That was just one instance of the fast-emerging Eurasia coalition bound to challenge the „indispensable“ exceptionalists to the core. Comparisons to the Sino-Soviet pact are infantile. The putsch in Ukraine – part of Washington’s pivot to „contain“ Russia – just served to accelerate Russia’s pivot to Asia, which sooner or late would become inevitable.

It all starts in Sichuan
In St Petersburg, from session to session and in selected conversations, what I saw were some crucial building blocks of the Chinese New Silk Road(s), whose ultimate aim is to unite, via trade and commerce, no less than China, Russia and Germany.

For Washington, this is beyond anathema. The response has been to peddle a couple of deals which, in thesis, would guarantee American monopoly of two-thirds of global commerce; the Trans-Pacific Partnership (TPP) – which was essentially rebuked by key Asians such as Japan and Malaysia during Obama’s trip – and the even more problematic Trans-Atlantic Partnership with the EU, which average Europeans absolutely abhor (see Breaking bad in southern NATOstan, Asia Times Online, April 15, 2014). Both deals are being negotiated in secret and are profitable essentially for US multinational corporations.

For Asia, China instead proposes a Free Trade Area of Asia-Pacific; after all, it is already the largest trading partner of the 10-member Association of Southeast Asian Nations (ASEAN).

And for Europe, Beijing proposes an extension of the railway that in only 12 days links Chengdu, the capital of Sichuan, to Lodz in Poland, crossing Kazakhstan, Russia and Belarus. The total deal is the Chongqing-Xinjiang-Europe network, with a final stop in Duisburg, Germany. No wonder this is bound to become the most important commercial route in the world. [2]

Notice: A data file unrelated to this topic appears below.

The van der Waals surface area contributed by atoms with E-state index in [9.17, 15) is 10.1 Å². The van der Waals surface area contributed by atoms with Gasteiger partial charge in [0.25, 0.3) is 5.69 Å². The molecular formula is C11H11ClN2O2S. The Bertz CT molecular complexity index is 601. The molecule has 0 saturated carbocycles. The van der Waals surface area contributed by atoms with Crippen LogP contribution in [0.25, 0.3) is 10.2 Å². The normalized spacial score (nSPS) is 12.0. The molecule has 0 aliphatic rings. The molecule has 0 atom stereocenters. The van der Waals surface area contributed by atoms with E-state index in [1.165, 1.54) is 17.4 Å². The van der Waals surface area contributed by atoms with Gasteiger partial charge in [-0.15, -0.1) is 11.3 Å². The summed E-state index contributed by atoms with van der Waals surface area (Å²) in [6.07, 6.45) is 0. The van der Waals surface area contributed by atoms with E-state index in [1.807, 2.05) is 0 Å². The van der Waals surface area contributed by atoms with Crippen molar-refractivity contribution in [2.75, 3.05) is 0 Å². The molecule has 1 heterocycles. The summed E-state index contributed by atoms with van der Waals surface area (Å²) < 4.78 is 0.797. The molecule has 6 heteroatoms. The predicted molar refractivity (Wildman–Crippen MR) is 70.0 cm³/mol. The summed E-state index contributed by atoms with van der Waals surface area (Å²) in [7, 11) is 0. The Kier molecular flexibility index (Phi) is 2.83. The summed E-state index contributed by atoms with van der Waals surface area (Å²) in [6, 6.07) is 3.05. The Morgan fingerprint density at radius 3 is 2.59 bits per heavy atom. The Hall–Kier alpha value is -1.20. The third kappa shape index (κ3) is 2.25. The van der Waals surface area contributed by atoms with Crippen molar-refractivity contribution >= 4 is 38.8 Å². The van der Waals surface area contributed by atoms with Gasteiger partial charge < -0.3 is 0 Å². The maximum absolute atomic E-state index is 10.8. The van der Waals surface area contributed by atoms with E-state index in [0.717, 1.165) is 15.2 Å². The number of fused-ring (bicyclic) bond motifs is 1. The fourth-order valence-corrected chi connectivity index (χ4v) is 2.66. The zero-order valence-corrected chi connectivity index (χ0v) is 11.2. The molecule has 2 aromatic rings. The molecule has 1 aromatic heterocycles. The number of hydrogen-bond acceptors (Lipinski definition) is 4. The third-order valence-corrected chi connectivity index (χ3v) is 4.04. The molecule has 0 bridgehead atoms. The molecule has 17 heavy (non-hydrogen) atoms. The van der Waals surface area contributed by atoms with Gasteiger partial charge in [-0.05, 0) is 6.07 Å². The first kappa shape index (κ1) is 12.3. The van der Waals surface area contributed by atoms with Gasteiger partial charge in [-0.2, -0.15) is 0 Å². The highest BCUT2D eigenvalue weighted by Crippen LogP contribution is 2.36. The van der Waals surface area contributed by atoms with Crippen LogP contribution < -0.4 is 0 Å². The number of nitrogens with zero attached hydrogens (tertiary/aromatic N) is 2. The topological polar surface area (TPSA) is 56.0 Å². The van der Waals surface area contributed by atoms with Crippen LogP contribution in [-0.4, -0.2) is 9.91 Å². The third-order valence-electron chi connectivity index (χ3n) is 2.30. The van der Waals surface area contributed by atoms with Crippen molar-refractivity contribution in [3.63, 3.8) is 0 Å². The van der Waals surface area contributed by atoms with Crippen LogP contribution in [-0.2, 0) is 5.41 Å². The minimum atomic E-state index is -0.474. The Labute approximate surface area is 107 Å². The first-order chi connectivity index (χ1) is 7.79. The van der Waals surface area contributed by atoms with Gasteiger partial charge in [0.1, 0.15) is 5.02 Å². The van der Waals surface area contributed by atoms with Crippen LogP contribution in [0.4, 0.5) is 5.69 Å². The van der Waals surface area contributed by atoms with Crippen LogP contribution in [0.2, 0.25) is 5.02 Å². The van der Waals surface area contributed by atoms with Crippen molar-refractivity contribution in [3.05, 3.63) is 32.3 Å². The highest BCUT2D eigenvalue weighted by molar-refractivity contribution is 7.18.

There’s more. One day before the clinching of the Russia-China gas deal, President Xi Jinping called for no less than a new Asian security cooperation architecture, including of course Russia and Iran and excluding the US. [3] Somehow echoing Putin, Xi described NATO as a Cold War relic.

And guess who was at the announcement in Shanghai, apart from the Central Asian „stans“: Iraqi Prime Minister Nouri al-Maliki, Afghan President Hamid Karzai and crucially, Iranian President Hassan Rouhani.

The facts on the ground speak for themselves. China is buying at least half of Iraq’s oil production – and is investing heavily in its energy infrastructure. China has invested heavily in Afghanistan’s mining industry – especially lithium and cobalt. And obviously both China and Russia keep doing business in Iran. [4]

So this is what Washington gets for over a decade of wars, incessant bullying, nasty sanctions and trillions of misspent dollars.

No wonder the most fascinating session I attended in St Petersburg was on the commercial and economic possibilities around the expansion of the Shanghai Cooperation Organization (SCO), whose guest of honor was none other than Li Yuanchao. I was arguably the only Westerner in the room, surrounded by a sea of Chinese and Central Asians.

The SCO is gearing up to become something way beyond a sort of counterpart to NATO, focusing mostly on terrorism and fighting drug trafficking. It wants to do major business. Iran, India, Pakistan, Afghanistan and Mongolia are observers, and sooner rather than later will be accepted as full members.

Once again that’s Eurasian integration in action. The branching out of the New Silk Road(s) is inevitable; and that spells out, in practice, closer integration with Afghanistan (minerals) and Iran (energy).